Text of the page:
June 15 – 21: “Can writers play fast and loose on politics, foreign relations, technology, careers and personality traits?”

thriller-roundtable-logo5Readers of thrillers appreciate realism. This week ITW Members discuss how much can writers play fast and loose on politics, foreign relations, technology, careers or personality traits? Join Tim Lees, Alex Dolan, John Farrow, Eric Red, Adam Mitzner, Lisa Von Biela, John Palisano, Adrian Magson, Paul Dale Anderson, Jerry Amernic, Andy Boot, Jean Heller and Melanie Surani!


WHITE KNUCKLE book coverEric Red is a Los Angeles based novelist, screenwriter and film director. His first novel, Don’t Stand So Close, is available in hardcover and trade paperback from SST Publications. His second and third novels, the werewolf western The Guns Of Santa Sangre and the sci-fi monster novel It Waits Below, are available from Samhain Publishing. Recent published short stories have been in Weird Tales Magazine, Cemetery Dance Magazine, Shroud Magazine, and the Dark Delicacies III: Haunted anthology. He created and wrote the comic series and graphic novel Containment for IDW Publishing and the comic series Wild Work for Antarctic Press. His films include The Hitcher, Near Dark, Cohen and Tate, Body Parts, Bad Moon and 100 Feet.


DustOfTheDead cover fixedJohn Palisano‘s non-fiction has appeared in FANGORIA and DARK DISCOVERIES magazines. His first novel from Samhain Publishing, DUST OF THE DEAD, will be released in June 2015. John Palisano’s short stories have appeared in anthologies from PS Publishing, Terror Tales, Lovecraft eZine, Horror Library, Bizarro Pulp, Written Backwards, Dark Continents, Darkscribe, DarkFuse, Dark House, and more. His stories have twice been Bram Stoker Award Nominees.


Storm CoverJohn Farrow is the “crime” pseudonym for Canadian novelist Trevor Ferguson. His series with Sergeant-Detective Émile Cinq-Mars was called the best of our time by Booklist, and the best of all time by Die Zeit in Germany. The first novels were published in seventeen countries. The Storm Murders is the first of a new trilogy of Cinq-Mars thrillers, published by Minotaur, and has received starred reviews in Kirkus, PW and Library Journal.


losing faithIn addition to being the author of three critically acclaimed legal thrillers (including a Suspense Magazine book of the year), Adam Mitzner is also the head of the litigation department of Pavia & Harcourt LLP, a Manhattan law firm. He lives in New York City with his wife and children. Adam graduated from Brandeis University with a B.A. and M.A. in politics, and from the University of Virginia School of Law. Most importantly, he is an avid Pez collector and a lover of all things Batman.


hellerMost of Jean Heller’s career was as an investigative and projects reporter and editor in New York City, Washington, D.C. and St. Petersburg Florida. Her career as a novelist began in the 1990s with the publication of the thrillers, “Maximum Impact” and “Handyman” by St. Martin’s Press. Then life intervened and postponed her new book, “The Someday File,” to publication in late 2014. Jean has won the Worth Bingham Prize, the Polk Award, and is an eight-time Pulitzer Prize nominee.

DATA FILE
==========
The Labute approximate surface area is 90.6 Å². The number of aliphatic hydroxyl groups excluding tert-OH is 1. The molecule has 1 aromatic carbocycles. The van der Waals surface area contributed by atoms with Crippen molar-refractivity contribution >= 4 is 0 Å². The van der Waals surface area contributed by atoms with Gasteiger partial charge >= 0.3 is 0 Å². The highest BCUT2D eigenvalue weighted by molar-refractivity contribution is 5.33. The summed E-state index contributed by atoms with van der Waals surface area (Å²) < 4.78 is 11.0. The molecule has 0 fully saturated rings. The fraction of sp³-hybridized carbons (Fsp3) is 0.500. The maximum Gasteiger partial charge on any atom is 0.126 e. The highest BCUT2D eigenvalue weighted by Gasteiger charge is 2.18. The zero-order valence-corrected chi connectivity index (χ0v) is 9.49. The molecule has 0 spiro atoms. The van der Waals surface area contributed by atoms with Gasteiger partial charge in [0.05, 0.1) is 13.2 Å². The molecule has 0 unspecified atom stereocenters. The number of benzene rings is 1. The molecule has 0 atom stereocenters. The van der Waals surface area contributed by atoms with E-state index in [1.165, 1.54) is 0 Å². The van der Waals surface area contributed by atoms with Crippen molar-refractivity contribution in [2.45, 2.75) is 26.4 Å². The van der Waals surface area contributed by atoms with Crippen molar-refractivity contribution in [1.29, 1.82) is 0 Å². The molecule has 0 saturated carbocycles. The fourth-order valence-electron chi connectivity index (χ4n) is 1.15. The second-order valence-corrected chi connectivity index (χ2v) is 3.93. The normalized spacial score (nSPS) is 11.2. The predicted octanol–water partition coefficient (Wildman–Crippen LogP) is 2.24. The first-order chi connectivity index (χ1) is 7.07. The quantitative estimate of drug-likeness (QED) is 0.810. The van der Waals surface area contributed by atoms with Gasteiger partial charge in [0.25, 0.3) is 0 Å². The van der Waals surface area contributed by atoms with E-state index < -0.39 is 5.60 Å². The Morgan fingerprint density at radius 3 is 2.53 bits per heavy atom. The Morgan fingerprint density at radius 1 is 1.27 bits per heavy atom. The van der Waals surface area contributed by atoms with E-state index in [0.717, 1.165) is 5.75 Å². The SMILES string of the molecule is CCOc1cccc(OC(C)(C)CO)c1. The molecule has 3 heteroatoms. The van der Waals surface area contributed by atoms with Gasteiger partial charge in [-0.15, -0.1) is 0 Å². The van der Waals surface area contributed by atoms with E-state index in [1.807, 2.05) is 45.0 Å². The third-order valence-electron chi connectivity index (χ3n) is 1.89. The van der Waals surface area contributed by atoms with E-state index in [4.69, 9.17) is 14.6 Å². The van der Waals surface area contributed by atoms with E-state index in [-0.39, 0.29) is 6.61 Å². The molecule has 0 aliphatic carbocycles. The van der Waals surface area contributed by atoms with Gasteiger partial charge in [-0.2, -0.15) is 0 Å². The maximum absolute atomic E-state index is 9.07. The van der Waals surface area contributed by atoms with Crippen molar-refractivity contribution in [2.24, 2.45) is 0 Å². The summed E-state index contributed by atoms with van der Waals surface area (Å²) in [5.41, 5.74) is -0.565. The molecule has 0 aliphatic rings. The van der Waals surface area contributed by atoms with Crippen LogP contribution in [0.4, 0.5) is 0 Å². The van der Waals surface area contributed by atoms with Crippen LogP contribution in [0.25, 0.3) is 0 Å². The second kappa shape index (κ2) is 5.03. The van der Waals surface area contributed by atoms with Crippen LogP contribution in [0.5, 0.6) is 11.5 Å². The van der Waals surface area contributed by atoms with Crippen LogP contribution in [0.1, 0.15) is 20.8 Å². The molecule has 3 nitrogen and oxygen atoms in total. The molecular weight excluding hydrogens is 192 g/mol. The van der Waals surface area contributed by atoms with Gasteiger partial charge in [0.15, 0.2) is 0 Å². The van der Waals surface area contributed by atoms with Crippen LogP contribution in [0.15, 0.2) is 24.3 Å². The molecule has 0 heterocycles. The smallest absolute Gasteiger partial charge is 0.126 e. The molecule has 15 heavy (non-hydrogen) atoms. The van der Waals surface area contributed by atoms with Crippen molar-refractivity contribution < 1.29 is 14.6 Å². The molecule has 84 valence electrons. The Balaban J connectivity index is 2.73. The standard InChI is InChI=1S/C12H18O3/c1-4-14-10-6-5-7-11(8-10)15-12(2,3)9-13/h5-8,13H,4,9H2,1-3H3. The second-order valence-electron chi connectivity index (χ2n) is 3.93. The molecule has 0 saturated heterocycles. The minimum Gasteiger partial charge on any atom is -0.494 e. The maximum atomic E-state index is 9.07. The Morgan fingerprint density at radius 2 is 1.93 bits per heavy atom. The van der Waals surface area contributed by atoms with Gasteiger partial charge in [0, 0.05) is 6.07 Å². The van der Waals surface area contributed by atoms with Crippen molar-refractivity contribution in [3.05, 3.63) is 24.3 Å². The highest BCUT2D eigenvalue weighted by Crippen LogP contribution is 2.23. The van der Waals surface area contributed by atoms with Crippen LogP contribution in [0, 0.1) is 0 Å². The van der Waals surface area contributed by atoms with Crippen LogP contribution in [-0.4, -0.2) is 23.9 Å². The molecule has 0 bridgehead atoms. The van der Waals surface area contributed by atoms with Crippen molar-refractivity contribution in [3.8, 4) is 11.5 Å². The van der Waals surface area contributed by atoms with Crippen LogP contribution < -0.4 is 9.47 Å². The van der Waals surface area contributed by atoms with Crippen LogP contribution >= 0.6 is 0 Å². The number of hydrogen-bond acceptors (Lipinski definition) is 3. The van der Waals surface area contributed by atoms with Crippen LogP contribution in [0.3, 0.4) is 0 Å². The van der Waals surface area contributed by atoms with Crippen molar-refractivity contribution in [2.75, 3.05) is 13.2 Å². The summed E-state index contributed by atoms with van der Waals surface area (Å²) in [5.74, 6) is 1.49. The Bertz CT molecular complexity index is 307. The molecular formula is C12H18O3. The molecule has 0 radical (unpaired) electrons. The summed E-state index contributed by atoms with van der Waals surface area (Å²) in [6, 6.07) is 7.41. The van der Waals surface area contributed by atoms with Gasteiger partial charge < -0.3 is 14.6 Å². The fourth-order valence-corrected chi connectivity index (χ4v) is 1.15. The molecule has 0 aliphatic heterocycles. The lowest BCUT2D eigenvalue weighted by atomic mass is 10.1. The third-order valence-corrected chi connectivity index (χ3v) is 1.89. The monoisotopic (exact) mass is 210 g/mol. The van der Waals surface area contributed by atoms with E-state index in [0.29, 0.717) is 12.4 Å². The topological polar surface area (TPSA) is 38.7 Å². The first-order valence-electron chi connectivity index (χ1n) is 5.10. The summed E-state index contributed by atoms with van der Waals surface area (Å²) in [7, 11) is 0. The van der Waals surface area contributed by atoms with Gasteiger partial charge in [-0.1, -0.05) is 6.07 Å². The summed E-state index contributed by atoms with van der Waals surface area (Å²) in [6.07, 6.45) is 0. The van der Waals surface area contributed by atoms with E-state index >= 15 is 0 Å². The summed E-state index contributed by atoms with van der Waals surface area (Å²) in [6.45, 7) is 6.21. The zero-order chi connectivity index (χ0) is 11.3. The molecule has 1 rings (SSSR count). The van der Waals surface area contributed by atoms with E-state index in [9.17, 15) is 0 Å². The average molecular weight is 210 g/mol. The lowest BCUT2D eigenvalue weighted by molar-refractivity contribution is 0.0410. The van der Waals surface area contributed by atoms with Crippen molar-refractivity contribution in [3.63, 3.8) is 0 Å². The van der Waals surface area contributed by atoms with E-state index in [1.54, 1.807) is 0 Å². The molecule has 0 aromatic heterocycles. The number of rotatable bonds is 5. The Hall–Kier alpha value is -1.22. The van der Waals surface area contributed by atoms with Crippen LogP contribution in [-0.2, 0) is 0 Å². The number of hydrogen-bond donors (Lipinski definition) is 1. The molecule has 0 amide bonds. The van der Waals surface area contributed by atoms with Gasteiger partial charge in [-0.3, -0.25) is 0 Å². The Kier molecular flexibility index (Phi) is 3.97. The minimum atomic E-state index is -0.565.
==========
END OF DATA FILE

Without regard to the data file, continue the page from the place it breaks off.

The Euthanist cover_smallAlex Dolan is a writer and musician based in California. His first book, The Euthanist, is published through Diversion Books and represented by the Sandra Dijkstra Literary Agency. He has recorded four albums: Americana, Move, Owe Me One Cannoli, and Cherub Conga Line (with Crash 22). In addition, he specializes in pro-social communications, using marketing techniques to drive progress on social issues and with mission-driven organizations. He has a master’s degree in strategic communications from Columbia University.


nodovesAndy Boot has spent most of his career in the shadows as one of the writers behind the series ‘Deathlands’ and ‘The Executioner’, having written 28 novels in these franchises. He also created the ‘Dreams Of Inan’ series for Abaddon, as well as co-creating three other series, writing one novel, and being series consultant. He has written four non-fiction books under his own name, including a seminal work on British Horror films (‘Fragments Of Fear’). He has worked in TV and new media, and just likes writing. He lives just outside London.


Close Quarters by Adrian MagsonAdrian Magson is the author of 17 books and hundreds of short stories and articles. His various series include the Gavin & Palmer crime novels (5), the Harry Tate spy thrillers (5), the Inspector Lucas Rocco crime novels set in France in the 1960s (4), a YA ghost novel, The Lost Patrol, and The Watchman – the first in the highly successful Marc Portman spy thriller series. The sequel, Close Quarters, is out in April. He is currently working on a new series, the first of which, The Locker, is due out in 2016. A regular reviewer for Shots Magazine, he writes the ‘Beginners’ and ‘New Author’ pages for Writing Magazine, and is the author of Write On! – The Writer’s Help Book (Accent Press).